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CLEVELAND, Ohio -- Although the Cleveland School District is leaving its longtime offices on East Sixth Street this summer, school board member Eric Wobser wants the district to increase its presence downtown.
Wobser has proposed using all $4.5 million from the sale of the district headquarters to the Drury hotel chain for creating a new school downtown, or expanding one or both of the district schools already there.
"If you look at the dramatic growth that's occurring in downtown Cleveland, that's an area we can nurture that growth," Wobser said.
The school board is scheduled to consider his proposal Tuesday night. Board President Denise Link expects members to back it, and both she and Wobser said they consider it fitting to devote money from a downtown resource to the same area.
They said the district would have to weigh what grades should be served, then decide whether to build a new school, renovate a downtown building or expand the existing SuccessTech Academy high school on Lakeside Avenue or the Campus International elementary school on Chester Avenue.
SuccessTech, perhaps best known for the 2008 shootings there, is rated in Academic Watch by the state.
Campus International is connected to Cleveland State University and serves kindergarten through fourth grade. That school, rated as Effective by the state, fills quickly.
While Mayor Frank Jackson and district Chief Executive Officer Eric Gordon both declined to comment on Wobser's plan, it was met with enthusiasm by others with an interest in downtown.
"I'm so excited," said City Councilman Joe Cimperman, who represents the area. He said that more young residents are living downtown, and that means more young families who want good schools for their children, just as in any other neighborhood.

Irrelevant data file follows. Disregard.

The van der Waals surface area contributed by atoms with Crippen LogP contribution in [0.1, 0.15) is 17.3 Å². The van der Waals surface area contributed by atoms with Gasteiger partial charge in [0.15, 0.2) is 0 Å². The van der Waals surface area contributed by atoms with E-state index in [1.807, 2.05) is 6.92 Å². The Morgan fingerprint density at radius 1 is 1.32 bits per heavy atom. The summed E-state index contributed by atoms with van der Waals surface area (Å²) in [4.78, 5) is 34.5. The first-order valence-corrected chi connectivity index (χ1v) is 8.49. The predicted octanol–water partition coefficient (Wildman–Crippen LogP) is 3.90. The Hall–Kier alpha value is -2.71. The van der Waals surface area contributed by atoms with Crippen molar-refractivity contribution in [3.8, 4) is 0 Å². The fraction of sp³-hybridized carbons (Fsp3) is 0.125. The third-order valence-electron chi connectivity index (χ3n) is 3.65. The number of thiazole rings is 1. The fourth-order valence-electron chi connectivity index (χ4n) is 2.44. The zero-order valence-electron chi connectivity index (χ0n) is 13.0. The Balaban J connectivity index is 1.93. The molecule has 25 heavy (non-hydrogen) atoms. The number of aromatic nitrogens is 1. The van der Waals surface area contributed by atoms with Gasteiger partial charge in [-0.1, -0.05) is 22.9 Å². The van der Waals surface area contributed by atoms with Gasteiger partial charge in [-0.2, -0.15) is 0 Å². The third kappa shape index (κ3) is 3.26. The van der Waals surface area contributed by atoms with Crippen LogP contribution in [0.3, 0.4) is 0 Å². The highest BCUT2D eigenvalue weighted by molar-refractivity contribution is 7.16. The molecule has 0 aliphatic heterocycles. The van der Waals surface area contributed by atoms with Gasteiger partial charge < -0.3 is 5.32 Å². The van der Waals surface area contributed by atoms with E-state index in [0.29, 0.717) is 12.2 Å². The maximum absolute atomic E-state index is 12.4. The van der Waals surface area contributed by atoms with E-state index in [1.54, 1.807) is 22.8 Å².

Cimperman and others said that a major reason that families leave downtown Cleveland is the lack of schools, sending those families to the suburbs instead.
"Absolutely, it would fly," he said, referring to Wobser's proposal. "When you have a quality school, people will come."
Joe Marinucci, president of the Downtown Cleveland Alliance, said his latest estimates show 11,700 residents living between the Cuyahoga River and the Inner Belt. With 1,165 more housing units under construction, he estimated downtown could have 14,000 residents in another year and a half.
"We know there's a growing demand," he said. "We want to make sure that families stay downtown as their children age."
Marinucci estimated that 120,000 people who commute to work downtown would also add to the demand for a downtown school where they could drop off children before work and pick them up afterward.
And he hopes to work with the district to find a plan that works.
"We'd like to do a good deep dive into what exists, what needs we can project, and then look backwards from there at real estate opportunities," Marinucci said.
The Breakthrough charter school network, which partners closely with the district, has its E Prep and Village Prep schools just east of the downtown area and has the well-regarded Near West Intergenerational School on the near West Side.
Marinucci said he has talked with Breakthrough officials about starting a school downtown, but Breakthrough officials said they are not seriously considering one.
The Rev. Mark Giuliano of the Old Stone Church off Public Square, who also heads the Downtown Cleveland Residents' Association, said bringing a school to downtown has been a goal for a while. He said some residents would prefer a private school -- downtown residents are the most-educated and have the highest income in the city, he said -- but Giuliano would prefer a quality public school.
He said he and Gordon discussed putting a school in the church complex last year, but it didn't work out. The church partnered with the YMCA on a preschool instead.
"We need to give incentives to our downtown residents to stay downtown a little longer," Giuliano said. "Wherever the money comes from, a school is essential to strengthen the core of the city."
Ralph McGreevy, executive vice president of the Northeast Ohio Apartment Association, said that downtown is growing as a community and that all communities need schools to thrive.
"Downtown living is all about adding amenities and adding opportunities," he said. "When you're building a community that has had very little livable amenities, I think [a school] would be key."